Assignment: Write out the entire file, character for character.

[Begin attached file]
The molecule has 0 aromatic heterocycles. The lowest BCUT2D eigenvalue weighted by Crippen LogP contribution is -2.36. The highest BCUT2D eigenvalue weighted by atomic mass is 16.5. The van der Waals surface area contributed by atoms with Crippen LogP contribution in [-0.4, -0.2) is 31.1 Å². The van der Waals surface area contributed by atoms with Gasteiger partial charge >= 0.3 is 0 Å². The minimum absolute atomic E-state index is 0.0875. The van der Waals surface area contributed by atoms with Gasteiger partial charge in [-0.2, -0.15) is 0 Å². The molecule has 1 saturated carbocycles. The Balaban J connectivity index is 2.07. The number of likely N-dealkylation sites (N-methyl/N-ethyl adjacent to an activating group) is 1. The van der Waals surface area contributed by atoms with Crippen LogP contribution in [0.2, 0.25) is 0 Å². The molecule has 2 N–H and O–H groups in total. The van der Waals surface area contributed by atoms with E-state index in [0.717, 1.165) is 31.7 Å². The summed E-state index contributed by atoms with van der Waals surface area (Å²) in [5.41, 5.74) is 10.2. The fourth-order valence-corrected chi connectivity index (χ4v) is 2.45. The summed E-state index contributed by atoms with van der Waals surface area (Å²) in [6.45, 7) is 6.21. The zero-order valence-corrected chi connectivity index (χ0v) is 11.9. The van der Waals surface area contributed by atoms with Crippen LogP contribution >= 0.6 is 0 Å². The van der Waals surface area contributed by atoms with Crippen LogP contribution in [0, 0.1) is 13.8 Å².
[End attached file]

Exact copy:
The molecule has 0 aromatic heterocycles. The lowest BCUT2D eigenvalue weighted by Crippen LogP contribution is -2.36. The highest BCUT2D eigenvalue weighted by atomic mass is 16.5. The van der Waals surface area contributed by atoms with Crippen LogP contribution in [-0.4, -0.2) is 31.1 Å². The van der Waals surface area contributed by atoms with Gasteiger partial charge >= 0.3 is 0 Å². The minimum absolute atomic E-state index is 0.0875. The van der Waals surface area contributed by atoms with Gasteiger partial charge in [-0.2, -0.15) is 0 Å². The molecule has 1 saturated carbocycles. The Balaban J connectivity index is 2.07. The number of likely N-dealkylation sites (N-methyl/N-ethyl adjacent to an activating group) is 1. The van der Waals surface area contributed by atoms with Crippen LogP contribution in [0.2, 0.25) is 0 Å². The molecule has 2 N–H and O–H groups in total. The van der Waals surface area contributed by atoms with E-state index in [0.717, 1.165) is 31.7 Å². The summed E-state index contributed by atoms with van der Waals surface area (Å²) in [5.41, 5.74) is 10.2. The fourth-order valence-corrected chi connectivity index (χ4v) is 2.45. The summed E-state index contributed by atoms with van der Waals surface area (Å²) in [6.45, 7) is 6.21. The zero-order valence-corrected chi connectivity index (χ0v) is 11.9. The van der Waals surface area contributed by atoms with Crippen LogP contribution >= 0.6 is 0 Å². The van der Waals surface area contributed by atoms with Crippen LogP contribution in [0, 0.1) is 13.8 Å².